Pakistani TV delves into lives of Afghan refugees

News Stories, 30 April 2008

Nauman Ali Khan, TV host, interviewing an Afghan in Peshawar.

PESHAWAR, Pakistan, April 30 (UNHCR) A Pakistan-produced TV programme on Afghan refugees has opened the eyes of both locals and refugees to what life is like in exile.

Titled "Kadwal Jowand" ("The Life of Refugees" in Pashto, a common language along the Pakistan-Afghan border), the weekly half-hour programme was produced by AVT Khyber station and recently ended its highly successful run.

"Refugees have been living in Pakistan for almost three decades, therefore we at AVT Khyber thought that it would be a good idea to do a programme on their lives," said Nauman Ali Khan, the show's young and energetic producer-host. "The majority of the Afghans are of Pashtun ethnicity and we wanted to know how they live, what they do and what issues they face. The aim was to focus on their problems so that something could be done to help them if possible."

The Khyber team visited different refugee settlements in Pakistan's North-West Frontier Province (NWFP) and interviewed many Afghan refugees, who responded overwhelmingly and shared their problems with no hesitation.

"We used to wait anxiously for this programme," said Jan Muhammad, a 50-year-old Afghan refugee who works as a street vendor and has been living in Pakistan for more than two decades. "I used to enjoy the programme so much that I would watch it again in the repeat telecast."

He added, "It not only highlighted the problems faced by the refugees but also showed our traditions, food, culture and how we celebrate our weddings. I am grateful that Pakistani media is giving so much attention to us."

The show is equally popular among young and female Afghans. "We live in the city and therefore do not have any idea about the lives of refugees living in camps. This programme gave us the opportunity to have an insight into that," said Shukria, a young Afghan teacher.

Pakistanis, too, tuned in regularly. "The programme was the first ever attempt by a local TV channel to highlight the living conditions of Afghan refugees living in the various rural and urban settlements of Pakistan. It helped the local population to have a better understanding of the refugees' problems," said Bashir Ahmad, a Pakistani who works in UNHCR's Protection section in Peshawar.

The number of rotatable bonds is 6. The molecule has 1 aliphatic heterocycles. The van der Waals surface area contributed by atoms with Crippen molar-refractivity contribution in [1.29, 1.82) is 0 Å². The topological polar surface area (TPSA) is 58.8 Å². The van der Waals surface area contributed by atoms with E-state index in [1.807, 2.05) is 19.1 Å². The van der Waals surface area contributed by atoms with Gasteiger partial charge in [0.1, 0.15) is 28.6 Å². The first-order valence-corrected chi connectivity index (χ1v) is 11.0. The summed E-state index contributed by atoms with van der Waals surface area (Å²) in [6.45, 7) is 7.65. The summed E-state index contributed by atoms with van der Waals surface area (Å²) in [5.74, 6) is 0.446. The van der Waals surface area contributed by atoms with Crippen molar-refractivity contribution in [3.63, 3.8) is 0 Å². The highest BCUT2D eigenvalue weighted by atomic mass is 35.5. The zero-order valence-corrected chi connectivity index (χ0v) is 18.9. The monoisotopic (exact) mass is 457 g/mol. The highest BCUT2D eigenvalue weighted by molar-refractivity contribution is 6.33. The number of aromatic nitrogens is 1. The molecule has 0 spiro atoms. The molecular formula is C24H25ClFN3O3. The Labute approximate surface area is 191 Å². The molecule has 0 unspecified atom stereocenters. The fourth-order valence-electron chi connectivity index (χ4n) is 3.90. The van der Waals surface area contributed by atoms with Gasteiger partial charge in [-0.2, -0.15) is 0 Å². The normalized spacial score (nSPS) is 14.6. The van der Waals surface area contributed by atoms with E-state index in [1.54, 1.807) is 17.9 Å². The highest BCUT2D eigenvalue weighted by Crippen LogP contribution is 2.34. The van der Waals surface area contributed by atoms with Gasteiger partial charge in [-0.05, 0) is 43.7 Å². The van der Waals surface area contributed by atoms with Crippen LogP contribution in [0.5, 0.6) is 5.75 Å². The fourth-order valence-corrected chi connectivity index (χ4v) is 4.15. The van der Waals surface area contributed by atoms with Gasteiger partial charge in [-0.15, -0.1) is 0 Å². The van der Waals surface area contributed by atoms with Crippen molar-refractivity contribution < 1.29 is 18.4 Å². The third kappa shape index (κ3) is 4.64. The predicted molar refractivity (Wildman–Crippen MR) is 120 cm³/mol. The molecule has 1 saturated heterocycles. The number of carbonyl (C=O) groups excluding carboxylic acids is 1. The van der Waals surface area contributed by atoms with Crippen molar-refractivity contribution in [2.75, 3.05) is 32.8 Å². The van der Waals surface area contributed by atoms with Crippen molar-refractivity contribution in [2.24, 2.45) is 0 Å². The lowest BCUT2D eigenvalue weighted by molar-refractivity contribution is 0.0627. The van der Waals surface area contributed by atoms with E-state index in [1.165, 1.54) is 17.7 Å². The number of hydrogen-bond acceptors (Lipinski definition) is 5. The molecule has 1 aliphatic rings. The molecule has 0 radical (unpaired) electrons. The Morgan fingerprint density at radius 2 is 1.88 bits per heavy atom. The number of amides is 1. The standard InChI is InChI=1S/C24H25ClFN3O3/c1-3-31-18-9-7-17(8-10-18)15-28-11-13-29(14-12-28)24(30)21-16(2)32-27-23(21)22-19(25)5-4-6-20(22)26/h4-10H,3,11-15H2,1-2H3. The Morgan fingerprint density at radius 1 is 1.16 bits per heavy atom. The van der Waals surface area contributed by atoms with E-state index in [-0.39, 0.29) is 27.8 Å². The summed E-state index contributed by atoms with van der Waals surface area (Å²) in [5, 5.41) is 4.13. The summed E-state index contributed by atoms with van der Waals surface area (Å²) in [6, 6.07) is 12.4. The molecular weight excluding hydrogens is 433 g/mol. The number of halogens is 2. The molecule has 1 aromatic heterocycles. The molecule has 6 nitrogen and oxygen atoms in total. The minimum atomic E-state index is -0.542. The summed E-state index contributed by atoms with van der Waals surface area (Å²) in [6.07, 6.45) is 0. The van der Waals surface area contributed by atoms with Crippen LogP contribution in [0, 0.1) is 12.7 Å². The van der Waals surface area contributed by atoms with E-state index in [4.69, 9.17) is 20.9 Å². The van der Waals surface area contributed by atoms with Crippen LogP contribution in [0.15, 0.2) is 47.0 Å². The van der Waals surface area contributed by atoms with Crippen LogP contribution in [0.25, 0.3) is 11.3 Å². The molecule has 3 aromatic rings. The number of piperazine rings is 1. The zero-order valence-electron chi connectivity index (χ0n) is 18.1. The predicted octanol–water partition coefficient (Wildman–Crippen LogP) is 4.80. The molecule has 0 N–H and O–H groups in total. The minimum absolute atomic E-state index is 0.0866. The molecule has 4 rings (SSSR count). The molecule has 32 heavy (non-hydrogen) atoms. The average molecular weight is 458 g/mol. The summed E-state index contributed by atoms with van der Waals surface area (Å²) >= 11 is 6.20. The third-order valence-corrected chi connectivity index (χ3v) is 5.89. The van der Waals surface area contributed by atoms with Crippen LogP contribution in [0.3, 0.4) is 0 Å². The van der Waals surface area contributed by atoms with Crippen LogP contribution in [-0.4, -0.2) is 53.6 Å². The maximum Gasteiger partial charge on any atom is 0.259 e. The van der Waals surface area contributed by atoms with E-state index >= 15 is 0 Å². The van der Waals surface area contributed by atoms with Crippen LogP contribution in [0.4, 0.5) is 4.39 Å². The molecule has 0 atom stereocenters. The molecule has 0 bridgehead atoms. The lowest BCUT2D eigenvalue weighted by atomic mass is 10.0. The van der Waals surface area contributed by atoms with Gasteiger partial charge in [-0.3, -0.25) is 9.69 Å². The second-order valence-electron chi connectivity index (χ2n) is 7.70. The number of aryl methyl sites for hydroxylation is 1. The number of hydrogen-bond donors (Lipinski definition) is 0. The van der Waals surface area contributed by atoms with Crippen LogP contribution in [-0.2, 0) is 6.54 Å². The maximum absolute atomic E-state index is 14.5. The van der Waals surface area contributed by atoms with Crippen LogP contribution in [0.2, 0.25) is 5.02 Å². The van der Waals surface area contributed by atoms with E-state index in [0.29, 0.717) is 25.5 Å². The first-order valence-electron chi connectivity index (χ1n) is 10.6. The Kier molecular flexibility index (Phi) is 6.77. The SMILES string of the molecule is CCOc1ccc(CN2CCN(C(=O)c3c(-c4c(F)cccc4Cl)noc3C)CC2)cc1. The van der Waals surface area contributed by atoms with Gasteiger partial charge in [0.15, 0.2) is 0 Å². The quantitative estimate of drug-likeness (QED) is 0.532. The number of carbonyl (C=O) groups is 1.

Host Khan is satisfied with the results: "The response of the Afghans has been great. Now wherever our team goes, we are recognized and welcomed. This idea could not be materialized without the assistance or approval of high management. We have many new ideas and hopefully we will be launching other programmes as well."

AVT Khyber is currently airing a programme called "Afghanistan Ghag", or "Voice of Afghanistan". It is filmed in Afghanistan and focuses on the problems faced by Afghans living in their homeland.

Pakistan is host to more than 2 million registered Afghans, nearly two-thirds of them in NWFP. The majority are ethnic Pashtuns who speak Pashto. Less than half of the registered Afghan population lives in refugee villages where UNHCR supports primary education, basic health care and water and sanitation facilities.

By Rabia Ali in Peshawar, Pakistan




UNHCR country pages

Afghanistan: Rebuilding a War-Torn Country

The cycle of life has started again in Afghanistan as returnees put their shoulders to the wheel to rebuild their war-torn country.

Return is only the first step on Afghanistan's long road to recovery. UNHCR is helping returnees settle back home with repatriation packages, shelter kits, mine-awareness training and vaccination against diseases. Slowly but surely, Afghans across the land are reuniting with loved ones, reconstructing homes, going back to school and resuming work. A new phase in their lives has begun.

Watch the process of return, reintegration, rehabilitation and reconstruction unfold in Afghanistan through this gallery.

Afghanistan: Rebuilding a War-Torn Country

Rebuilding Lives in Afghanistan

With elections scheduled in October, 2004 is a crucial year for the future of Afghanistan, and Afghans are returning to their homeland in record numbers. In the first seven months of 2004 alone, more than half a million returned from exile. In all, more than 3.6 million Afghans have returned since UNHCR's voluntary repatriation programme started in 2002.

The UN refugee agency and its partner organisations are working hard to help the returnees rebuild their lives in Afghanistan. Returnees receive a grant to cover basic needs, as well as access to medical facilities, immunisations and landmine awareness training.

UNHCR's housing programme provides tool kits and building supplies for families to build new homes where old ones have been destroyed. The agency also supports the rehabilitation of public buildings as well as programmes to rehabilitate the water supply, vocational training and cash-for-work projects.

Rebuilding Lives in Afghanistan

The Reality of Return in Afghanistan

Beyond the smiles of homecoming lie the harsh realities of return. With more than 5 million Afghans returning home since 2002, Afghanistan's absorption capacity is reaching saturation point.

Landmine awareness training at UNHCR's encashment centres – their first stop after returning from decades in exile – is a sombre reminder of the immense challenges facing this war-torn country. Many returnees and internally displaced Afghans are struggling to rebuild their lives. Some are squatting in tents in the capital, Kabul. Basic needs like shelter, land and safe drinking water are seldom met. Jobs are scarce, and long queues of men looking for work are a common sight in marketplaces.

Despite the obstacles, their spirit is strong. Returning Afghans – young and old, women and men – seem determined to do their bit for nation building, one brick at a time.

Posted on 31 January 2008

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